Filed by Hewlett-Packard Company Pursuant to Rule 425
                                                Under the Securities Act of 1933
                                         And Deemed Filed Pursuant to Rule 14a-6
                                       Under the Securities Exchange Act of 1934
                                   Subject Company:  Compaq Computer Corporation
                                                  Commission File No.: 333-73454

This filing relates to a planned merger (the "Merger") between Hewlett-Packard
Company ("HP") and Compaq Computer Corporation ("Compaq") pursuant to the terms
of an Agreement and Plan of Reorganization, dated as of September 4, 2001 (the
"Merger Agreement"), by and among HP, Heloise Merger Corporation and Compaq. The
Merger Agreement is on file with the Securities and Exchange Commission as an
exhibit to the Current Report on Form 8-K, as amended, filed by Hewlett-Packard
Company on September 4, 2001, and is incorporated by reference into this filing.

The following is an article relating to the Merger. The article is posted on
HP's internal web site.


Four-hundred Hewlett-Packard and Agilent Technologies retirees streamed into The
Flint Center in Cupertino, California, February 7, eager to hear more about the
benefits of the HP-Compaq merger. This second retiree event was scheduled
following a January 8 filled-to-capacity session at the HP Cupertino site that
drew more than 300 attendees.

Employees with a collective 90 years of HP experience ran the show. Chief
Financial Officer Bob Wayman (32 years) launched the two-hour event by
explaining why the members of the HP board (other than Walter Hewlett) and the
leadership team believe the merger will create a stronger company. Human
Resources Vice President Susan Bowick (24 years) and integration leader Webb
McKinney (32 years) also delivered presentations during the session. Retirees
viewed interviews conducted with several HP board members and, to cap off the
briefing, participated in a Q&A session with CEO Carly Fiorina, a relative
newcomer with two-and-a-half years with the company.

Bob told the audience that the deal is "fundamentally about strengthening the
enterprise business." The merger will significantly enhance capabilities in
areas including high-end computing, industry-standard servers, storage, services
and the sales force, he said.

Most high-tech mergers or acquisitions combine very different kinds of
businesses, the CFO went on to say. HP and Compaq, however, are combining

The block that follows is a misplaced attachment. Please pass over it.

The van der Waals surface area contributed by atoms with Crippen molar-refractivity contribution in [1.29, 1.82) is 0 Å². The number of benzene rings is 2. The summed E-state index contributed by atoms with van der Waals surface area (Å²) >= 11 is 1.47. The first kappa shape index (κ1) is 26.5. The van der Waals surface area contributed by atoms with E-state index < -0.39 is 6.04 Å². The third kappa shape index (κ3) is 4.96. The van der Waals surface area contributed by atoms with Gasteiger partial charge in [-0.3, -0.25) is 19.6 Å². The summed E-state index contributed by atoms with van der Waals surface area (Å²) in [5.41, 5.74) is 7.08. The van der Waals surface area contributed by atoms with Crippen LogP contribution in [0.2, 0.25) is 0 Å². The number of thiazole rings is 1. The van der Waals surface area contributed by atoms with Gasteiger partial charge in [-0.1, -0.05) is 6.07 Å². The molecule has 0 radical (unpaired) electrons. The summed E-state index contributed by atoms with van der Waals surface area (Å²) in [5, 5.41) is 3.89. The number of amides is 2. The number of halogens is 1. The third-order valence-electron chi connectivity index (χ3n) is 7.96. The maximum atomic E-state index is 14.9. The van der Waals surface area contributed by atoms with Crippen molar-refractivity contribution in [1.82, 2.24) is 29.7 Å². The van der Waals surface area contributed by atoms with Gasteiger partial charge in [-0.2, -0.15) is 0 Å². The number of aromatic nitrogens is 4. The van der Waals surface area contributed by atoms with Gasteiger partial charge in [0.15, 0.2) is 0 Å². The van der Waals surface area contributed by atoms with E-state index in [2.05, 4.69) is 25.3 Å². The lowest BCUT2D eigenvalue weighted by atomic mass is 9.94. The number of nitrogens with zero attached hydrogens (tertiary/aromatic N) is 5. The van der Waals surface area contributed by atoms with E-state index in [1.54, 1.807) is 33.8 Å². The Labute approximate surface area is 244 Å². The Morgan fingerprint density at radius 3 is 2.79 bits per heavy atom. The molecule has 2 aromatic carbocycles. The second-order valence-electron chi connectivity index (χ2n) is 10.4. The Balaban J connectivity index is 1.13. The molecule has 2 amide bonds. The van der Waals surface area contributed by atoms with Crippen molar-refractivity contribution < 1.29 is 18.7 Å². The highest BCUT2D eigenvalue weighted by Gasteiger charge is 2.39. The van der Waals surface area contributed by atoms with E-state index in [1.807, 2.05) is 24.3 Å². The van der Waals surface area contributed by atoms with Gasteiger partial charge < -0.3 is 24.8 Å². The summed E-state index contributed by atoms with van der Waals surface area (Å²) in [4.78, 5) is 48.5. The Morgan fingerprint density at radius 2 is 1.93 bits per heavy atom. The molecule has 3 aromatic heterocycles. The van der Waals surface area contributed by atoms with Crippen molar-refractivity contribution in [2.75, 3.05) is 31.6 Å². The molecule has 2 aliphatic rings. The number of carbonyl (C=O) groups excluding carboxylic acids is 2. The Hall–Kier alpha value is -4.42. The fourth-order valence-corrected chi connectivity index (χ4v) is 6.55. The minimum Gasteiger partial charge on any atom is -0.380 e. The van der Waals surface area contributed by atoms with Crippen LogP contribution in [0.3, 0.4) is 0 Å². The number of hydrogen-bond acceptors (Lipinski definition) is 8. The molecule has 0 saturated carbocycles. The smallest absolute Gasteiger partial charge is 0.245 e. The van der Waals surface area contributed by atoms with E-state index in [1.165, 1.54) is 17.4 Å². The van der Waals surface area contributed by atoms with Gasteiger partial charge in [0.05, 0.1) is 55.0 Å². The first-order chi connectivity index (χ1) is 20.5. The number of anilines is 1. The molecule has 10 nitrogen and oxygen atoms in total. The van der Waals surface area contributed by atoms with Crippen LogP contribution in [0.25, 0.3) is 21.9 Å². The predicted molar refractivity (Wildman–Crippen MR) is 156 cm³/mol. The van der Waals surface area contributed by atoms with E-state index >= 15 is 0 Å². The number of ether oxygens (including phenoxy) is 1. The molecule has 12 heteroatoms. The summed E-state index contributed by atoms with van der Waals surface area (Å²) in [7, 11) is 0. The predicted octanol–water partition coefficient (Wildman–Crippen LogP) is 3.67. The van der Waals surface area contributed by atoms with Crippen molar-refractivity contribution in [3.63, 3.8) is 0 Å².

similar businesses, which means the two companies share an understanding of "the
same customers and how the business runs." Bob pointed out that both HP and
Compaq operate in the same approximately 160 countries in the world and that the
duplication will allow substantial cost savings for the new HP. HP has crafted a
conservative revenue forecast, he assured retirees, with revenue loss "baked
into" the analysis.


HR VP Susan Bowick reassured retirees that HP remains "a great company to work
for" with the same values they remember. She chronicled some of the hard choices
HP made during FY01 to weather a difficult economic downturn. These included
implementing a workforce reduction program beginning in August 2001, and asking
employees to curtail travel and participate in a voluntary payroll savings

Approximately 150 senior leaders and 1,300 employees have participated in
interviews and focus groups as part of HP's cultural integration planning, Susan
said. It is HP's intent, she said, to "honor our past, build on our past but
secure our future."


Integration leader Webb McKinney told retirees that both HP and Compaq planning
teams "inherently understand each others' businesses very well," which
facilitates quick, efficient decision making. The post-merger integration (PMI)
team's philosophy includes a commitment to starting with the customer
experience, ensuring that structure follows strategy and choosing the best of
what exists, or "adopt and go."

The necessity and inevitability of change sounded as a refrain in CEO Carly
Fiorina's remarks. She discussed the inexorable technology shifts taking place
such as the move to industry-standard platforms and to networked architectures,
changes that will occur "with or without this merger."

"Because this is a strong company, we are strong enough to change with the
times," she said.

After "deliberate, careful evaluation" of all the alternatives, Carly continued,
the board of directors concluded that the HP-Compaq merger was the best decision